By modern standards the internal volume is low for a boat of her overall length (less so if water line length is considered) but it is adequate and there is standing headroom in the saloon. The general layout is very traditional, and in a relatively narrow boat it can't really be bettered if done well, as on the A9m!

Achilles 9 metres "Sancerre" Saloon
The saloon looking forward, before the headlining and mast support
cladding was changed to timber. 
Note the grab bar along the starboard
side, a very useful 
addition both to hold onto in a seaway and to hang a
towel over. Original joinery is teak or teak faced ply which was the
standard on factory finished boats and in the kits.

Achilles 9 metres "Sancerre" Saloon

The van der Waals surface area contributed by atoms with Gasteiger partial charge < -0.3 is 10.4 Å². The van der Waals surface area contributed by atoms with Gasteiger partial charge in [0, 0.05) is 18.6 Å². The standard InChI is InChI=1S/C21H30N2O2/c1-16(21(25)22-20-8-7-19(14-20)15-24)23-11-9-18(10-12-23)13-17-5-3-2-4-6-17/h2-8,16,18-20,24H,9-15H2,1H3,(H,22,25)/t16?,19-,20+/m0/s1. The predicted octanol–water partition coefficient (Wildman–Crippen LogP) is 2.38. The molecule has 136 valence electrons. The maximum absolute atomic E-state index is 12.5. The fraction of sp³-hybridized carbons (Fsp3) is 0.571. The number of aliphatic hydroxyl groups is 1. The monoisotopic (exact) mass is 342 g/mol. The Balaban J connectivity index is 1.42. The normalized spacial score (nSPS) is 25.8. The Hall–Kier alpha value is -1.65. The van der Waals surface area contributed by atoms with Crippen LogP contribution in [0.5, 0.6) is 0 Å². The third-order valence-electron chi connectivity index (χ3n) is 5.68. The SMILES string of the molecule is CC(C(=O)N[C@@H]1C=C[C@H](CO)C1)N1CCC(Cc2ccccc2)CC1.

The new look saloon looking aft whilst work was in progress.
A teak face ply headlining was an option on new boats.

The galley area before I replaced the
oven handle with a rounded one to
stop it scratching the locker door.
Note (again) grab handles above the chart table, to the left of the hatch and centrally on the deck head all in addition to the standard "pillars" coming up from the half bulkhead. All are important for this aging singlehanded sailor, the cockpit is also littered with grab handles. 

Some emergency gear - EPIRB, Knife, mobile VHF and torch is kept to port within easy reach of the hatch and a white "attention getting" flare and storage for my reading glasses is to starboard. Outboard of them is the mounting for one of my iPads or the laptop in tablet mode.

The replacement of the headlining with Sapele (effectively African mahogany) makes for a cosy, warm interior, especially with my preferred oil lamp background lighting, however there is sufficient lighter material around to prevent it appearing too dark.